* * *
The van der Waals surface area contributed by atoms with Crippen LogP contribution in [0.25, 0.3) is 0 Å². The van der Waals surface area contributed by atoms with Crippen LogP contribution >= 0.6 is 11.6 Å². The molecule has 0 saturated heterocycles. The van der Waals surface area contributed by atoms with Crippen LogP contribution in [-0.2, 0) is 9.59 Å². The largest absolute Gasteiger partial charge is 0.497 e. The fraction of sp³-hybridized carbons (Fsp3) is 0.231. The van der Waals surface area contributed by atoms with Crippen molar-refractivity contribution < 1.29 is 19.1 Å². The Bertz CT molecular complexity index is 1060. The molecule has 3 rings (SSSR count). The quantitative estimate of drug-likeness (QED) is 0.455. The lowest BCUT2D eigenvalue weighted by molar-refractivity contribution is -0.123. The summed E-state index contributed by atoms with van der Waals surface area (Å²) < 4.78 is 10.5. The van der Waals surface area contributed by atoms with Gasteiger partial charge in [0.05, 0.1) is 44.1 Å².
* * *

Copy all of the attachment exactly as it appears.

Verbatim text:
The van der Waals surface area contributed by atoms with Crippen LogP contribution in [0.25, 0.3) is 0 Å². The van der Waals surface area contributed by atoms with Crippen LogP contribution >= 0.6 is 11.6 Å². The molecule has 0 saturated heterocycles. The van der Waals surface area contributed by atoms with Crippen LogP contribution in [-0.2, 0) is 9.59 Å². The largest absolute Gasteiger partial charge is 0.497 e. The fraction of sp³-hybridized carbons (Fsp3) is 0.231. The van der Waals surface area contributed by atoms with Crippen molar-refractivity contribution < 1.29 is 19.1 Å². The Bertz CT molecular complexity index is 1060. The molecule has 3 rings (SSSR count). The quantitative estimate of drug-likeness (QED) is 0.455. The lowest BCUT2D eigenvalue weighted by molar-refractivity contribution is -0.123. The summed E-state index contributed by atoms with van der Waals surface area (Å²) < 4.78 is 10.5. The van der Waals surface area contributed by atoms with Gasteiger partial charge in [0.05, 0.1) is 44.1 Å².